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Corporate Responsibility: It’s Hard To Say I’m Sorry
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Corporate Responsibility: It’s Hard To Say I’m Sorry - Executive Leadership Articles

Corporate Responsibility: It’s Hard To Say I’m Sorry

Executive Leadership Articles

Corporate Responsibility: It’s Hard To Say I’m Sorry

It happens to nearly every company. Someone messes up, and someone is called upon to apologize on behalf of the organization. The larger and more visible the firm, the more urgently a heartfelt, well-composed apology is needed, but while time is of the essence, a hasty but poorly thought-out apology, no matter how nobly intentioned, is worse than not saying sorry at all.

Researchers at the Ohio State University presented different forms of apologies to subjects, quantifying their responses to each. Apologies contained one or more of these elements:

  • Expression of regret
  • Explanation of what went wrong
  • Acknowledgment of responsibility
  • Declaration of repentance
  • Offer of repair
  • Request for forgiveness

The study determined that the best apologies contain all six elements, but the elements are not all weighted equally in importance. The most important, according to respondents, is the acknowledgement of responsibility. Too often, public figures or their spokespeople use a variant of the passive “mistakes were made,” which doesn’t own up for the transgression. People want someone to say, “This is on me,” and one would think that with how quickly public apologies are dissected in today’s social media climate, professionals would realize this by now.

Subjects identified the offer of repair as the second most important element: you did this to someone, but what will you now do for this someone to make up for it? Reparations may come in the form of reimbursement for time, money, damages, or inconveniences, but this is not always the case. Some people who are transgressed upon by large companies request instead some kind of public contribution to a charity, indicating that the reparations need not be profitable to the injured parties, but a gesture in good faith can go a long way toward mending relationships.

Three elements tied for next-most important: expression of regret, explanation of what went wrong, and declaration of repentance. The least important is the request for forgiveness. The more of these elements an apology contained, the more positive the response from respondents.

The importance of apologizing for errors, misconduct, miscommunication, poor judgment, or unfortunate events cannot be overstated. In so much of our business transactions, everyday people feel the powers are stacked against them, which is one reason a public screw-up can spread so quickly and generate so much ill will nowadays. The screw-up may not have affected any of us directly, but we sympathize with the victims because we’re sure the same can happen to us at any time, and we want to believe that our time, money, and feelings matter.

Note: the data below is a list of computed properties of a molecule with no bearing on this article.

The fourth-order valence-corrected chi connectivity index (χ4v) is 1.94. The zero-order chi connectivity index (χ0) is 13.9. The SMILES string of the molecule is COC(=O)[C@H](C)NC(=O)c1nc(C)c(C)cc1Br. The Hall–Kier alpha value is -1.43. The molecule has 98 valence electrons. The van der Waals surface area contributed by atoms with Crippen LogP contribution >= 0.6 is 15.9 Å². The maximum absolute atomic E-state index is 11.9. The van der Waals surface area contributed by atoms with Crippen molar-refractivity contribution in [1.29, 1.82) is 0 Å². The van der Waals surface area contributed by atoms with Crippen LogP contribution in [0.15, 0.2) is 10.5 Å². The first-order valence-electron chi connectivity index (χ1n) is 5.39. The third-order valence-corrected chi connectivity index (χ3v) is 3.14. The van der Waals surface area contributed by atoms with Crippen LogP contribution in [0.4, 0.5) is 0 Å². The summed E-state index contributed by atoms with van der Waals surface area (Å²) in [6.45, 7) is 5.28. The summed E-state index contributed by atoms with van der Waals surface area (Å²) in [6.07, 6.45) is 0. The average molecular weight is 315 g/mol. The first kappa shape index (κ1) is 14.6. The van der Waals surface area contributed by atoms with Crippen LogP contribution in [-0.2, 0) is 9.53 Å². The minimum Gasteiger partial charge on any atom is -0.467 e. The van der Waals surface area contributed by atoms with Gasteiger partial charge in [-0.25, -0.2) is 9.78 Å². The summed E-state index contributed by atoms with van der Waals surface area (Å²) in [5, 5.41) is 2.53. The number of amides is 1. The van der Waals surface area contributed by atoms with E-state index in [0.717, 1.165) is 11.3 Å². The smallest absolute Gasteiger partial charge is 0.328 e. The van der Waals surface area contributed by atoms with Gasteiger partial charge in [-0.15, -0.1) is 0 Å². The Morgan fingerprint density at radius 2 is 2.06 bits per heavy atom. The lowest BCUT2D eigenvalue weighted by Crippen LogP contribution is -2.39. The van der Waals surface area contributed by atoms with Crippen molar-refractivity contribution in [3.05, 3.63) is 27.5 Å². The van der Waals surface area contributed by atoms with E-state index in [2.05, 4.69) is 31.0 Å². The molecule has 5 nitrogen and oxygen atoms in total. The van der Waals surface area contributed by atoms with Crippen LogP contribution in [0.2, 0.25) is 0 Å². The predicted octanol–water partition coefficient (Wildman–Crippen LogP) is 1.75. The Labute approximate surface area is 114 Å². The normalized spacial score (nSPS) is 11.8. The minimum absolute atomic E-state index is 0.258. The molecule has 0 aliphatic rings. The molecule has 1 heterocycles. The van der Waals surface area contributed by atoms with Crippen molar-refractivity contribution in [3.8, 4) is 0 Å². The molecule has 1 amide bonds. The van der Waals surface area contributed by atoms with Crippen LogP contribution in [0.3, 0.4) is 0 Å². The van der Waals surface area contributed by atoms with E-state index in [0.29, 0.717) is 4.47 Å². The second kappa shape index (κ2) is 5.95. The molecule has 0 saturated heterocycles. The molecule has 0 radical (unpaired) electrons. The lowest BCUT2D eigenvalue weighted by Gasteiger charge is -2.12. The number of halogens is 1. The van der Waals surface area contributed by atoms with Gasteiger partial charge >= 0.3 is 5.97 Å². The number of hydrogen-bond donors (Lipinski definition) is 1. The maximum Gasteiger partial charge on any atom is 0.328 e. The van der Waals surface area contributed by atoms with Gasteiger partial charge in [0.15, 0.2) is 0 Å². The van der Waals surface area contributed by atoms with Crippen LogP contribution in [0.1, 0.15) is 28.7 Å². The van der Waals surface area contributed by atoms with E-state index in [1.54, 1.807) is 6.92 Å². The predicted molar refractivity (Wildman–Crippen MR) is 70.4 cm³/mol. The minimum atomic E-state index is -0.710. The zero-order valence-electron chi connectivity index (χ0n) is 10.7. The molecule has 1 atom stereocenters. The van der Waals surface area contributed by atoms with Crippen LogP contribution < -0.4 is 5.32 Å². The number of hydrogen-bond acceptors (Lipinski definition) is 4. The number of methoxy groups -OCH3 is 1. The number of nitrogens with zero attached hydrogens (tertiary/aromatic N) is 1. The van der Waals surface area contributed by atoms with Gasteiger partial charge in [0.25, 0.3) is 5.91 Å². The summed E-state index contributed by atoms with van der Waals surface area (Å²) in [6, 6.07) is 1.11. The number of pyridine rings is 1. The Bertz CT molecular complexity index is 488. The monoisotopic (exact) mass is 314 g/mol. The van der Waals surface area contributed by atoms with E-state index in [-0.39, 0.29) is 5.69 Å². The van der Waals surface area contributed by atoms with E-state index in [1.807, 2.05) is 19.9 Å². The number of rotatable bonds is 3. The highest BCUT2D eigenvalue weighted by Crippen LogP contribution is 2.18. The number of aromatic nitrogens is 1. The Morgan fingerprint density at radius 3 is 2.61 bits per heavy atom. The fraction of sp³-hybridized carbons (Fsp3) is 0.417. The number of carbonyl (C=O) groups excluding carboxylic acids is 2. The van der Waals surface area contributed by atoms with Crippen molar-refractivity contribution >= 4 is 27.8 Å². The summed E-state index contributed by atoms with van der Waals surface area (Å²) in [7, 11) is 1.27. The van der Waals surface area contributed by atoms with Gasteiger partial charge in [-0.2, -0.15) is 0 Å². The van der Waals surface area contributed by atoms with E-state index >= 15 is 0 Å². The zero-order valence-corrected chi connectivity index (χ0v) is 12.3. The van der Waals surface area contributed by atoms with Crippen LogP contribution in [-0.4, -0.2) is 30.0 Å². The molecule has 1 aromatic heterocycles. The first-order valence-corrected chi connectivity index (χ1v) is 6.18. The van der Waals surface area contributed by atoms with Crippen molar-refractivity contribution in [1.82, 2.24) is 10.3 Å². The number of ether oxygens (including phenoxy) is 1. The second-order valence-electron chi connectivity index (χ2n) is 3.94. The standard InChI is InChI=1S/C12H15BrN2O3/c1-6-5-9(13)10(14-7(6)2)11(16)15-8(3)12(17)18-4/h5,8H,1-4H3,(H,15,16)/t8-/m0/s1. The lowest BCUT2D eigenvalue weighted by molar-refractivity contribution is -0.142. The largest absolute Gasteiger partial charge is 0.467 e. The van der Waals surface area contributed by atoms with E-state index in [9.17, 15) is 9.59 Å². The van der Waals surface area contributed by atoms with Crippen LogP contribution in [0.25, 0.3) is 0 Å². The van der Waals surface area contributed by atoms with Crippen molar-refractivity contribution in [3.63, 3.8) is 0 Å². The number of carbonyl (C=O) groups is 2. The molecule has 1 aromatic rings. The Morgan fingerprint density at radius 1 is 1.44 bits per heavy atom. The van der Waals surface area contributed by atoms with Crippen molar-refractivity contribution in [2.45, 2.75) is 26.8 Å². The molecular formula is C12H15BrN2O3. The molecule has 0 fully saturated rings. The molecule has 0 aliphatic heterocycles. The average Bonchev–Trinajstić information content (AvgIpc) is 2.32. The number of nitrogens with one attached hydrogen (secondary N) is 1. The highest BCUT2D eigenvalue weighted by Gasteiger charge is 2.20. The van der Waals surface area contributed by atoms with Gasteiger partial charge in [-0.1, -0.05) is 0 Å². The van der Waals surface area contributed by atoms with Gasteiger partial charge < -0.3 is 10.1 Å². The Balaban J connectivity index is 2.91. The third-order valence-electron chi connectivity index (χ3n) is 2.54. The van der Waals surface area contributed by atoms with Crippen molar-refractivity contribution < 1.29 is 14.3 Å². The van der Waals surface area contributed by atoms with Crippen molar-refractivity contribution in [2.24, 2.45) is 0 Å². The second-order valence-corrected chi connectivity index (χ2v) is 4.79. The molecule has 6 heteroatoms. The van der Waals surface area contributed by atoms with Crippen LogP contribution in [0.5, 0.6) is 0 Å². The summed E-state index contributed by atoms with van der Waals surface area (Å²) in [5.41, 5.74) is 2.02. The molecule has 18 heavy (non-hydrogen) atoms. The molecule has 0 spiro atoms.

Also because the social media response can be so swift and sympathetic, the public will tear, vulture-like, into public apologies for any reason. Too often, public apologies either sound formulaic, as if they were copied and pasted from the last time a company had to apologize for something, or they’re so careful to avoid admitting legal liability that they don’t actually apologize for anything at all. People can spot phoniness and insincerity in a second, so an insensitive apology can be worse than no apology at all.

When composing your apology, write it from your heart, with your sentiments. Even if someone else is writing it for you (not a bad idea, in most cases), stress the importance that the words need to sound uniquely yours, not as if they were photocopied out of some apology manual. Also, it cannot be underlined boldly enough that if your apology begins “I apologize if...,” “I’m sorry that you…,” or “To anyone whom I may have…,” it’s not an apology at all because it doesn’t assert responsibility. There are no ifs or mays: you wouldn’t have to make this apology if there’s any question that someone was hurt, offended, inconvenienced, or otherwise injured. It begins and ends with you, which is why the first word in “I’m sorry” is “I.”

Be specific about what you’re apologizing for. This is an extension of the “declaration of repentance” element, but it slants toward your personal understanding of the injury you caused. “I apologize for my actions and words” is not bad, but “I am sorry for hurting you with my thoughtless words” is better, and “I should never have done X, Y, and Z, and I’m sorry” is better still.

Our focus here has been on public apologies, but everything pretty much holds true for private, one-on-one apologies as well. Connect with your stakeholders and make them see that you are actually repentant and will work to make amends. Thank your lucky stars if so far this has never been necessary for you and your company, but be ready to respond quickly and sincerely when it is. It can make an enormous difference for your business, but more importantly, it can make such a difference in your relationships with other human beings.

Link reference:
The Ohio State University: https://news.osu.edu/news/2016/04/12/effective-apology

 

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Corporate Responsibility: It’s Hard To Say I’m Sorry - Executive Leadership Articles

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